A Warao family in their canoe.
|Regions with significant populations|
|Venezuela, Guyana, Suriname, Trinidad and Tobago|
|Traditional beliefs, Christianity|
The Warao are an indigenous people inhabiting northeastern Venezuela, Trinidad and Tobago, Guyana, and Suriname. Alternate common spellings of Warao are Waroa, Guarauno, Guarao, and Warrau. The term Warao translates as "the boat people," after the Warao's lifelong and intimate connection to the water. Most of the approximately 20,000 Warao inhabit Venezuela's Orinoco Delta region, with smaller numbers in neighboring Guyana, Trinidad and Tobago, and Suriname. They speak an agglutinative language, Warao.
On the wide Orinoco River and its fertile delta composed of islands and marshes, Warao people inhabit wall-less thatched-roof huts built upon stilts for protection against floods. These houses are usually built on the highest ground to avoid the annual floods. Sometimes a group of houses is built upon a single large platform of trees. The huts each possess a clay cooking pit or oven located in the center, with sleeping hammocks encircling it. Besides the hammocks, the only other furniture sometimes present are wooden stools, sometimes carved in the shapes of animals.
Warao use canoes as their main form of transportation. Other modes, such as walking, are hampered by the hundreds of streams, rivulets, marshes, and high waters created by the Orinoco. Warao babies, toddlers, and small children are famed for their ability to hold tight to their mothers' necks, as well as to paddle. They often learn to swim before they learn to walk.
The Warao use two types of canoes. Bongos, which carry up to 5 people, are built in an arduous process that starts with the search for large trees. When an old bongo is no longer usable, a consensus is reached by the male leaders of each household on which tree is best. At the start of the dry season, they find the tree and kill it. At the end of the dry season, they return to cut it down. It is then hollowed out and flattened with stone tools traded from the mountains (or local shell tools) along with fire.
The other type of canoe is a small, seating only three people, and is used for daily travel to and from food sources.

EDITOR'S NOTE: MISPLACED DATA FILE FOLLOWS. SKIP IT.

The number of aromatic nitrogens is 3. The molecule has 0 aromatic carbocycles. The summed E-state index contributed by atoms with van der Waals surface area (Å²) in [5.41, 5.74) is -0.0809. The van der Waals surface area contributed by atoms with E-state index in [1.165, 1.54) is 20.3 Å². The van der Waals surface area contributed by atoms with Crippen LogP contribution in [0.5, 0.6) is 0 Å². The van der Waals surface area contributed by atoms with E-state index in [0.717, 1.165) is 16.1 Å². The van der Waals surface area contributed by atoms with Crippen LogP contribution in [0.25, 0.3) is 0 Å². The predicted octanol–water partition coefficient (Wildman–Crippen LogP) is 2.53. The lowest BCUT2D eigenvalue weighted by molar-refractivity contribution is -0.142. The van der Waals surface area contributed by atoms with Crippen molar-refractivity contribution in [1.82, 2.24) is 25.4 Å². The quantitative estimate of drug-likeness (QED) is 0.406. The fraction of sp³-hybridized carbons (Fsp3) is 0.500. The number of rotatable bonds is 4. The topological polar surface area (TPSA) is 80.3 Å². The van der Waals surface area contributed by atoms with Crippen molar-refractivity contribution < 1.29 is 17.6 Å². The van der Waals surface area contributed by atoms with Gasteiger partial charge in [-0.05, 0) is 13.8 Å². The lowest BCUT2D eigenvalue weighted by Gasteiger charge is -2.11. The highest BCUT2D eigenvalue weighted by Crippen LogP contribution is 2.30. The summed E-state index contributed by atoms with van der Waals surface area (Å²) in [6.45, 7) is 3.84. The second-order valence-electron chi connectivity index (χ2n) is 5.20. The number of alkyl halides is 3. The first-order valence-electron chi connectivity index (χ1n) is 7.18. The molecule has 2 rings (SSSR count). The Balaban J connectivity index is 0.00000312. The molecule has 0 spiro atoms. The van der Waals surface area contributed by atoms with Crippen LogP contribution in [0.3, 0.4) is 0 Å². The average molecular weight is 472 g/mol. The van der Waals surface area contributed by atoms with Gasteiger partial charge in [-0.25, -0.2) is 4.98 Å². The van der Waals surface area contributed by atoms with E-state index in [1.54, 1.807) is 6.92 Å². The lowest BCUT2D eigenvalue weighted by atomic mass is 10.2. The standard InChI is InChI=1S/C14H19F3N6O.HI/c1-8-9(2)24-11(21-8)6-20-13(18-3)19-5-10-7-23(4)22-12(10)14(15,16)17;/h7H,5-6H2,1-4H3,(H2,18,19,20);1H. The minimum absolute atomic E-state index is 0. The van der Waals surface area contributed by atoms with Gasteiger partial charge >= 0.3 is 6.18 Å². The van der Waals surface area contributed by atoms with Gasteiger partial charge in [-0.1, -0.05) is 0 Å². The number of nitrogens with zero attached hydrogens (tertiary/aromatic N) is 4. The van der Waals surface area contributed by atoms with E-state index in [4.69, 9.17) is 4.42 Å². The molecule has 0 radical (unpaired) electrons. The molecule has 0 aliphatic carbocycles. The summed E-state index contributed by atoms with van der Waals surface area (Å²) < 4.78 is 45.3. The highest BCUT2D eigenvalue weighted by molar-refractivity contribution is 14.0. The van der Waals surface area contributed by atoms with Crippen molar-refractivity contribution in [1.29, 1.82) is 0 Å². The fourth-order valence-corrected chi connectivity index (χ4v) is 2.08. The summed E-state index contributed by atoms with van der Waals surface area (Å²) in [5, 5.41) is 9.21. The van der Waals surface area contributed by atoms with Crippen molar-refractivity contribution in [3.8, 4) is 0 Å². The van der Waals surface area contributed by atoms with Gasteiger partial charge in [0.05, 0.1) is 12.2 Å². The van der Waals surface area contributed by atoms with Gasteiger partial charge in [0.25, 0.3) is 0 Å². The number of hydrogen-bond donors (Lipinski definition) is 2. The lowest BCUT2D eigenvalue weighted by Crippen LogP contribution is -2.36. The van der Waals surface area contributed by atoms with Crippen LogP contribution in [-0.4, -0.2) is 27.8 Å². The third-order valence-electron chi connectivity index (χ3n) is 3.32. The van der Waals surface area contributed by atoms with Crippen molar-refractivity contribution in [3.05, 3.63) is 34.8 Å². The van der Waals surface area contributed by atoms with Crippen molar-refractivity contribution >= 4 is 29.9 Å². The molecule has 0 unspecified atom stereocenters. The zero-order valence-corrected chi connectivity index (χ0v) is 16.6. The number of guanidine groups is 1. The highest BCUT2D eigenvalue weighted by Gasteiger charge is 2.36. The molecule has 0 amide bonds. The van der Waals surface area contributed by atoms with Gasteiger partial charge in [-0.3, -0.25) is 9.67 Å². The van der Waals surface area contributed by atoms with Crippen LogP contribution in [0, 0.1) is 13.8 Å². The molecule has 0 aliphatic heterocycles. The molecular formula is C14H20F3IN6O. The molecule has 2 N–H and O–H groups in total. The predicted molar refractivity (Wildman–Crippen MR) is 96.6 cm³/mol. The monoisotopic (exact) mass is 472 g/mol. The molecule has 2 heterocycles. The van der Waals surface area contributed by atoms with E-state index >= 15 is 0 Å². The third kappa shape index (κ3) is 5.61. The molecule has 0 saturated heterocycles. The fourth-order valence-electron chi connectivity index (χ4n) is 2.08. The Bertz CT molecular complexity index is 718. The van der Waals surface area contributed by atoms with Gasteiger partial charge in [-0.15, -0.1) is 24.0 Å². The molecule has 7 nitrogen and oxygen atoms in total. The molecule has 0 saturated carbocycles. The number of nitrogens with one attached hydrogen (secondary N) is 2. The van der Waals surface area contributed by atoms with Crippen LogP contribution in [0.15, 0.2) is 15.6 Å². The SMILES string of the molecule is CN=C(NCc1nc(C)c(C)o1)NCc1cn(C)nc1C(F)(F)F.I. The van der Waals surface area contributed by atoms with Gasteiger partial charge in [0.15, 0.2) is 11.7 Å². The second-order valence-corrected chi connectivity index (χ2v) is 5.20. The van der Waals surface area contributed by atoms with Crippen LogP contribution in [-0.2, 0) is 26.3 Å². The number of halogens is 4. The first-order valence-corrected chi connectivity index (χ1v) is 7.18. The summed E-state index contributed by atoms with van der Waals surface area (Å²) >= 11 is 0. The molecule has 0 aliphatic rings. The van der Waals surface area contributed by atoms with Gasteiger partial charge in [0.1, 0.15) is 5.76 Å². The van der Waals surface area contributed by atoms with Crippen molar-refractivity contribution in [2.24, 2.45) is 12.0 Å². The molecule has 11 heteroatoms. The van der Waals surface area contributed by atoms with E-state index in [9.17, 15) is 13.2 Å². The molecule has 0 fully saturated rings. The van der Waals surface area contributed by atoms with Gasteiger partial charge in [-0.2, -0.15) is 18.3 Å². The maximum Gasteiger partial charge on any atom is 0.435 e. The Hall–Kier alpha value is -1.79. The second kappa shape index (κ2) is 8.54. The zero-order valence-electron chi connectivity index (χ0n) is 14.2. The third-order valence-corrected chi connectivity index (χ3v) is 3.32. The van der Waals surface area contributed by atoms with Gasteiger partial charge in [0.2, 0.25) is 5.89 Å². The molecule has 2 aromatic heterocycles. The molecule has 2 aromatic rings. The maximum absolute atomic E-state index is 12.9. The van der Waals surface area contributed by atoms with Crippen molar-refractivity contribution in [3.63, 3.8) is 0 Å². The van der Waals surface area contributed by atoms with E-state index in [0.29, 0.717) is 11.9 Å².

The Warao diet is varied with an emphasis on the products of the delta, mostly fish. By 1500 they had acquired basic horticulture, although many of their daily fruits and vegetables come from the wild orchards of the delta. In July and August, Warao feast on crabs when they come to the delta from the beach. Hunting is generally avoided due to cultural taboos. They occasionally also eat grubs found in the moriche palm tree.
The Warao are, according to their own reports, descended from an adventurous heavenly figure — the primordial hunter. This man originally dwelt in a sky world which had men, but was completely devoid of all animals except birds. Hunting these heavenly birds, the founding man used his bow and arrow to strike a bird in mid-air. The bird fell from the sky and eventually hit the heavenly floor. The birds burst through the floor and proceeded through the clouds and towards terrestrial land (Earth) below. The hunter went to the hole in the floor made by the bird and looked through. He saw lush and fertile land (Earth) and resolved to descend to it to partake of its pleasures: beauty, abundant game, fruit, et cetera. The hunter took a long rope of heavenly cotton, tied it to a tree, and threw it through the hole and lowered himself through the clouds to what is now Earth, forsaking his sky world.
The Warao have shamans, who perform music such as rain dances and songs.
The Warao of eastern Venezuela's Orinoco first had contact with Europeans when, soon after Christopher Columbus reached the Orinoco river delta, Alonso de Ojeda decided to navigate the river upstream. There, in the delta, Ojeda saw the distinctively stilted Warao huts, balanced over the water. Similar architecture in Sinamaica far to the west had been likened to Venice, with its famous canals below and buildings above; this new encounter propagated the name of Venezuela ("little Venice") for the whole land.
In the summer of 2008, indigenous leaders and researchers from the University of California, Berkeley issued a report detailing the deaths of 38 Warao in the Delta Amacuro state from a mysterious illness. The disease, which causes "partial paralysis, convulsions and an extreme fear of water" is believed to be a form of rabies transmitted by bats. Upon reaching Caracas to inform the government of the outbreak and request assistance, the leaders and researchers "met with disrespect on every level, as if the deaths of indigenous people are not even worth anything."
In April 2017, The Museum of Modern Art in New York presented a film by Cuban-Venezuelan director Mario Crespo with a cast of nonprofessional actors. The film presents the difficulty of choosing to stay with the Warao traditions and life or to leave to gain an education among the "Creoles". The film includes a detailed look at Warao culture and life along the river. The film is: "Dauna. Lo que lleva el río (Gone with the River). 2015, Venezuela, in Spanish and Warao languages.
Tourism has come to the Warao which brings relative wealth for some. Several individuals have set up rough and ready tourist accommodation in their own homes. They offer canoe trips (hand and power) to see the wild life of the delta, also a chance to experience their traditional life and culture. These visits can be arranged in the state capital town of Tucupita through one of many travel agents.
There is little local crime in the area. However drugs are smuggled down the Orinoco river into the delta for transshipment to the USA. The Venezuelan Navy patrols the main river branches and the river police have stations at key points. The traffic movements of everyone are monitored and recorded. However they are tourist friendly.
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